The medical research efforts of McGowan Institute for Regenerative Medicine
affiliated faculty member Constance Chu, MD (pictured), UPMC orthopedic surgeon, director of the Cartilage Restoration Program at the University of Pittsburgh School of Medicine's Department of Orthopaedic Surgery, associate professor at the University of Pittsburgh Departments of Orthopaedic Surgery and Bioengineering, and the Ferguson Endowed Chair in Orthopaedic Surgery at the University of Pittsburgh School of Medicine, are focused on detecting, treating, and reversing cartilage damage before it leads to osteoarthritis.
“The reason we want to classify early diagnosis [is] that's what's going to allow other treatments to be accurately evaluated whether they're going to work or not,” Dr. Chu said. “That's how we would take new developments to patients as new treatments.”
In the Cartilage Restoration Laboratory, Dr. Chu and her team are leading translational research (from the bench to the clinic) in three main areas: cartilage tissue engineering, novel cartilage imaging technologies, and chondroprotection. Their research focuses on improving cartilage repair potential and minimizing stress to healthy, degenerative, and aged cartilage. The laboratory seeks solutions to these problems from many angles--from the development of smart polymers for controlled in vivo release of growth factors, to assessing human stem cell potential, to the application of imaging technologies like optical coherence tomography (OCT).
As reported by Pohla Smith, Pittsburgh Post-Gazette, Dr. Chu estimates she could be no more than 2 years from a trial with people testing how reintroduction of enriched stem cells into wounded cartilage can spark regrowth of the bone-covering tissue damaged during a serious knee injury. Clinical studies show that about half of the people develop osteoarthritis after an anterior cruciate ligament (ACL) injury.
Dr. Chu currently has 10 open studies pointed at detecting and treating cartilage damage earlier than what is done now. Her research studies include, but are not limited to:
- Stem cell injections into the knees of horses which is showing promise in that new tissue is bonding to original cartilage several months after the procedure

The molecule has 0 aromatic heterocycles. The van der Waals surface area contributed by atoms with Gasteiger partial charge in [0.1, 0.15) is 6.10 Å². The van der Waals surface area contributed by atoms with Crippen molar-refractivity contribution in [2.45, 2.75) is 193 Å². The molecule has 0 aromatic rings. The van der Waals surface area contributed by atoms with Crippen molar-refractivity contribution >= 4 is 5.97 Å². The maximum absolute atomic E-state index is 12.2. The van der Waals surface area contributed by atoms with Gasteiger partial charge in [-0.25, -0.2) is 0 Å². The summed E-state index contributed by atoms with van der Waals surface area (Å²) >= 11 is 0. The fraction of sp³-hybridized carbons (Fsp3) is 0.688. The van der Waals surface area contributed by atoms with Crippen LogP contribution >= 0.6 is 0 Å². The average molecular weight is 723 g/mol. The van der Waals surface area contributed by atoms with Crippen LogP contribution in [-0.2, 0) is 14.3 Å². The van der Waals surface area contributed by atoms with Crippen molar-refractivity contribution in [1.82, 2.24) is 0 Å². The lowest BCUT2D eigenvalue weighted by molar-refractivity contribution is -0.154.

- Gene therapy introduced into the knees of rats to stimulate stem cells to form new cartilage
- The use of OCT to detect damage even deeper beneath the surface of the cartilage in human patients
- Quantitative MRI which generates color maps of the cartilage and shows gaps in the layers of tissue where damage has occurred in human patients
- Looking for biomarkers in human patient blood and urine samples that may correspond with early cartilage injury and degeneration identified by OCT
- The role of exercise in the degeneration of cartilage and the development of arthritis in the knees of rats which has a major finding that the effects of exercise depend on the stability of the joint.
Dr. Chu recently published the conclusions of her work using OCT as a nondestructive imaging technology that can detect degenerative changes in articular cartilage with an intact surface. The study showed that OCT detects acute cartilage changes after impact injury at levels insufficient to cause visible damage to the articular surface but sufficient to cause chondrocyte death and microscopic matrix damage. The team’s finding supports the use of OCT to detect microstructural subsurface cartilage damage that is poorly visualized with conventional imaging.
Illustration: McGowan Institute for Regenerative Medicine.
Pittsburgh Post-Gazette (09/15/10)
The Cartilage Restoration Laboratory
Bio: Dr. Constance Chu
Abstract (Journal of Orthopaedic Trauma. 2010 Sep;24(9):577-82.)